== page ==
It's preferable to have a fish grilling basket to to keep all the ingredients neat and together. We couldn't find ours, so we were only able to lay lemon slices and a green onion on one side of the fish before things got too messy. We tied everything together with cooking twine-- something you won't need with a grilling basket. 
2. Wrap everything together with bacon, however way you want. Just make sure the lemon slices and green onion stay in place. 
Oil grill basket, if using. Or lightly brush fish with oil, if not using basket. 

Lay fish in grill basket and secure snugly. If you don't have a grill basket, you can tie everything up in cooking twine, like we did. 

3. Once the grill is ready, lay fish down and cook for about 7-10 minutes on each side, or until bacon is cooked and fish is flaky. Cooking times will vary. We found that spots where the fish was covered with bacon took longer to cook. 
Once cooked, discard cooking twine (if used) and serve immediately with lemon wedges and your favorite sides!

Friday, June 13, 2014

Rainbow Trout Fried in Lard

We went to the little pond at Ponca State Park the other day and caught our limit in trout. That night, we fried up the smallest ones, dredged them in our own mixture of seasonings-- and fried them in pork lard. YES. Pork lard. You heard that right. It was delicious and I was as happy as a clam.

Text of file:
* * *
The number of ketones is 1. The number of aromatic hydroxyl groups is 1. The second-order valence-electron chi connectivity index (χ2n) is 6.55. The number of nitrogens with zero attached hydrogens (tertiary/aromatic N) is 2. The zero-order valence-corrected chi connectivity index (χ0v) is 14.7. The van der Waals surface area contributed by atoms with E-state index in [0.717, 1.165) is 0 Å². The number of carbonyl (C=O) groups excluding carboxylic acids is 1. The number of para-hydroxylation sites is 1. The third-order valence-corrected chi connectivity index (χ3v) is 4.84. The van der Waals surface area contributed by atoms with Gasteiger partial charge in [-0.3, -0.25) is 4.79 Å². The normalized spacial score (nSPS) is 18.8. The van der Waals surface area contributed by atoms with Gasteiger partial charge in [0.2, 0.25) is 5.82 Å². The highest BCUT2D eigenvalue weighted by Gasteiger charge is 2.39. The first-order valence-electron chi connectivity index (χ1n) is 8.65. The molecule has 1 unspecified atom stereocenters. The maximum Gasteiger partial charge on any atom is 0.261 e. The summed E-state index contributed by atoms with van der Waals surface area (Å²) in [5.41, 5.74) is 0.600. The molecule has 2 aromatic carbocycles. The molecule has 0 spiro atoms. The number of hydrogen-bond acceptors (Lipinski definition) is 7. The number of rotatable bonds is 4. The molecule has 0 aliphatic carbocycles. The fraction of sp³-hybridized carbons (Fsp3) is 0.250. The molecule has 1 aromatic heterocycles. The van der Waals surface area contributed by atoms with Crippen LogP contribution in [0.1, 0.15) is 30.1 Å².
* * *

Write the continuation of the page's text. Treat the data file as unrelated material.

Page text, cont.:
A lot of people catch trout but don't keep them. If people do keep them, the trout is usually smoked. Smoked trout is delicious, but we enjoy them fried just fine. However, trout is different from other fish, and they can be hard to eat if you're used to nice boneless filets from more coveted fish like walleye or crappie. But we like them. Trout are beautiful fish, fun to catch, and they've got a unique taste compared to most other freshwater fish. They fry and grill up beautifully. 

Servings: 2
Prep Time: 5 minutes
Cooking Time: 10-15 minutes
- 2 whole trout
- kosher salt, to taste
- pork lard, enough to cover trout halfway in a 12-inch cast iron skillet
- 1/2 cup of cornmeal
- 1/2 teaspoon of Hungarian paprika
- 1/2 teaspoon of garlic powder
- 1/2 teaspoon of Lawry's Seasoned Salt
- 1/2 teaspoon of Herbes de Provence
- lemon wedges


1. Combine cornmeal, paprika, garlic powder, seasoned salt and Herbes de Provence. Rub the Herbes de Provence between your fingers to make it more fine. Melt pork lard in a 12-inch cast iron skillet and heat it to between 350 and 375 degrees F. When lard is ready, rinse fish under cold water and salt the body cavity. Then dredge wet fish in the cornmeal mixture and gently lay them in the lard. Fry for 5-7 minutes on each side, or until fish is cooked thoroughly. Timing will depend on the size and thickness of your fish. Drain fried fish on paper towels. Serve with lemon wedges.